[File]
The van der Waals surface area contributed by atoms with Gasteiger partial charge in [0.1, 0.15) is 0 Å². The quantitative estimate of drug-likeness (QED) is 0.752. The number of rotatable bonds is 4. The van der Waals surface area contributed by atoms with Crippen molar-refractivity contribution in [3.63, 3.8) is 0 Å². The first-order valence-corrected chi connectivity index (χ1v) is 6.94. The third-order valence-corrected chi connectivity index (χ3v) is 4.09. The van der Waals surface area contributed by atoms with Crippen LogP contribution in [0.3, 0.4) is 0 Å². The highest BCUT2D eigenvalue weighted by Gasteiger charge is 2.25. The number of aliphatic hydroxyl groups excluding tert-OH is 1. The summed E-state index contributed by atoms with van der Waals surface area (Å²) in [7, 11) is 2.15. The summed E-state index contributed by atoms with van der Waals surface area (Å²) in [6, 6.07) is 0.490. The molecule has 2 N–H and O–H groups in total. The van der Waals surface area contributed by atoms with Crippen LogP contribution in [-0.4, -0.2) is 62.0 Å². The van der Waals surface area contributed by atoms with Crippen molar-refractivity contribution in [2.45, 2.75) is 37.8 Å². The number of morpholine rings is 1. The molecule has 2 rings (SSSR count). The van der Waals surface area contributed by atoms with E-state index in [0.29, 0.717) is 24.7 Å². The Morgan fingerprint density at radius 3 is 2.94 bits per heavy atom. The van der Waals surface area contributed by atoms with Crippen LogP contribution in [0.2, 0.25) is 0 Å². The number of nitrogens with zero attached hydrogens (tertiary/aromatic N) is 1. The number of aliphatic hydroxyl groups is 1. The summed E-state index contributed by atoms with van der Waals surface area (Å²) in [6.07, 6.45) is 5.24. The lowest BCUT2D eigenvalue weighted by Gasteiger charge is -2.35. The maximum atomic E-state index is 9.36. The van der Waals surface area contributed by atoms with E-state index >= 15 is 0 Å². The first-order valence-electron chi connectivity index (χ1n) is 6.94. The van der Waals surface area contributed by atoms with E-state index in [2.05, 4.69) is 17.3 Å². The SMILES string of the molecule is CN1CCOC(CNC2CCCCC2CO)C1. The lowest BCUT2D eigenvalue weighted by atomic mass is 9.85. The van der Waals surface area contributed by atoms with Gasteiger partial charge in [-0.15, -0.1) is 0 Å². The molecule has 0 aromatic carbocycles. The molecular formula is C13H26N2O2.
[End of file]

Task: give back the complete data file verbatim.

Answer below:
The van der Waals surface area contributed by atoms with Gasteiger partial charge in [0.1, 0.15) is 0 Å². The quantitative estimate of drug-likeness (QED) is 0.752. The number of rotatable bonds is 4. The van der Waals surface area contributed by atoms with Crippen molar-refractivity contribution in [3.63, 3.8) is 0 Å². The first-order valence-corrected chi connectivity index (χ1v) is 6.94. The third-order valence-corrected chi connectivity index (χ3v) is 4.09. The van der Waals surface area contributed by atoms with Crippen LogP contribution in [0.3, 0.4) is 0 Å². The highest BCUT2D eigenvalue weighted by Gasteiger charge is 2.25. The number of aliphatic hydroxyl groups excluding tert-OH is 1. The summed E-state index contributed by atoms with van der Waals surface area (Å²) in [7, 11) is 2.15. The summed E-state index contributed by atoms with van der Waals surface area (Å²) in [6, 6.07) is 0.490. The molecule has 2 N–H and O–H groups in total. The van der Waals surface area contributed by atoms with Crippen LogP contribution in [-0.4, -0.2) is 62.0 Å². The van der Waals surface area contributed by atoms with Crippen molar-refractivity contribution in [2.45, 2.75) is 37.8 Å². The number of morpholine rings is 1. The molecule has 2 rings (SSSR count). The van der Waals surface area contributed by atoms with E-state index in [0.29, 0.717) is 24.7 Å². The Morgan fingerprint density at radius 3 is 2.94 bits per heavy atom. The van der Waals surface area contributed by atoms with Crippen LogP contribution in [0.2, 0.25) is 0 Å². The number of nitrogens with zero attached hydrogens (tertiary/aromatic N) is 1. The number of aliphatic hydroxyl groups is 1. The summed E-state index contributed by atoms with van der Waals surface area (Å²) in [6.07, 6.45) is 5.24. The lowest BCUT2D eigenvalue weighted by Gasteiger charge is -2.35. The maximum atomic E-state index is 9.36. The van der Waals surface area contributed by atoms with E-state index >= 15 is 0 Å². The first-order valence-electron chi connectivity index (χ1n) is 6.94. The van der Waals surface area contributed by atoms with E-state index in [2.05, 4.69) is 17.3 Å². The SMILES string of the molecule is CN1CCOC(CNC2CCCCC2CO)C1. The lowest BCUT2D eigenvalue weighted by atomic mass is 9.85. The van der Waals surface area contributed by atoms with Gasteiger partial charge in [-0.15, -0.1) is 0 Å². The molecule has 0 aromatic carbocycles. The molecular formula is C13H26N2O2.